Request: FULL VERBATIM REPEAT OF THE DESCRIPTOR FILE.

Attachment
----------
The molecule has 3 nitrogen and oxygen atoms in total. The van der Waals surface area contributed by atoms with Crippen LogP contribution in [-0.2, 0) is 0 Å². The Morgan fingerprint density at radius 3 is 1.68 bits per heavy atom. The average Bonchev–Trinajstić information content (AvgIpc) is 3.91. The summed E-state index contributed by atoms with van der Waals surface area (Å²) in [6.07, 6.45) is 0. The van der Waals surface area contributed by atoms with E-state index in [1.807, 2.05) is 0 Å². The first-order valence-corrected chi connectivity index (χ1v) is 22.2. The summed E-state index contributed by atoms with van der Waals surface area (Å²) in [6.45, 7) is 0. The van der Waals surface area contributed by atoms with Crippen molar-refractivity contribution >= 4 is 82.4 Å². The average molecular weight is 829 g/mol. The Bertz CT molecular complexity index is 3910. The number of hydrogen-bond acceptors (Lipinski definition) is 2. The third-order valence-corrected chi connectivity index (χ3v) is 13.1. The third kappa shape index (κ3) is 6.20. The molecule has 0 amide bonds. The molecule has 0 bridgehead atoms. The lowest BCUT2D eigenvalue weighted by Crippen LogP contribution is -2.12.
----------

The molecule has 3 nitrogen and oxygen atoms in total. The van der Waals surface area contributed by atoms with Crippen LogP contribution in [-0.2, 0) is 0 Å². The Morgan fingerprint density at radius 3 is 1.68 bits per heavy atom. The average Bonchev–Trinajstić information content (AvgIpc) is 3.91. The summed E-state index contributed by atoms with van der Waals surface area (Å²) in [6.07, 6.45) is 0. The van der Waals surface area contributed by atoms with E-state index in [1.807, 2.05) is 0 Å². The first-order valence-corrected chi connectivity index (χ1v) is 22.2. The summed E-state index contributed by atoms with van der Waals surface area (Å²) in [6.45, 7) is 0. The van der Waals surface area contributed by atoms with Crippen molar-refractivity contribution >= 4 is 82.4 Å². The average molecular weight is 829 g/mol. The Bertz CT molecular complexity index is 3910. The number of hydrogen-bond acceptors (Lipinski definition) is 2. The third-order valence-corrected chi connectivity index (χ3v) is 13.1. The third kappa shape index (κ3) is 6.20. The molecule has 0 amide bonds. The molecule has 0 bridgehead atoms. The lowest BCUT2D eigenvalue weighted by Crippen LogP contribution is -2.12.